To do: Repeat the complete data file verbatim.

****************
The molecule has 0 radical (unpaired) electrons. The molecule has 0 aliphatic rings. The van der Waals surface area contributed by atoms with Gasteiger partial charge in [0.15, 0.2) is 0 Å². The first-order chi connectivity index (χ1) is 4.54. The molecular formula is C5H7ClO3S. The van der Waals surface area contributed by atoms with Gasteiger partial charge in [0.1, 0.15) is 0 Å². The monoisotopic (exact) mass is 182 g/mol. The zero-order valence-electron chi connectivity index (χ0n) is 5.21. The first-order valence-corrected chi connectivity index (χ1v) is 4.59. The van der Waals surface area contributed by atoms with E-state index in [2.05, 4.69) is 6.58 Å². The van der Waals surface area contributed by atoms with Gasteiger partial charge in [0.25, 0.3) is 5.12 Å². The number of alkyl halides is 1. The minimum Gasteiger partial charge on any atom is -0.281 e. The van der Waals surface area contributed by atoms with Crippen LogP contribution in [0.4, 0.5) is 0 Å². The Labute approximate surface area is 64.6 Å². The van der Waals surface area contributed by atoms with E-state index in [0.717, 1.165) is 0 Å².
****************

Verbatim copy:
The molecule has 0 radical (unpaired) electrons. The molecule has 0 aliphatic rings. The van der Waals surface area contributed by atoms with Gasteiger partial charge in [0.15, 0.2) is 0 Å². The first-order chi connectivity index (χ1) is 4.54. The molecular formula is C5H7ClO3S. The van der Waals surface area contributed by atoms with Gasteiger partial charge in [0.1, 0.15) is 0 Å². The monoisotopic (exact) mass is 182 g/mol. The zero-order valence-electron chi connectivity index (χ0n) is 5.21. The first-order valence-corrected chi connectivity index (χ1v) is 4.59. The van der Waals surface area contributed by atoms with E-state index in [2.05, 4.69) is 6.58 Å². The van der Waals surface area contributed by atoms with Gasteiger partial charge in [0.25, 0.3) is 5.12 Å². The number of alkyl halides is 1. The minimum Gasteiger partial charge on any atom is -0.281 e. The van der Waals surface area contributed by atoms with Crippen LogP contribution in [0.4, 0.5) is 0 Å². The Labute approximate surface area is 64.6 Å². The van der Waals surface area contributed by atoms with E-state index in [0.717, 1.165) is 0 Å².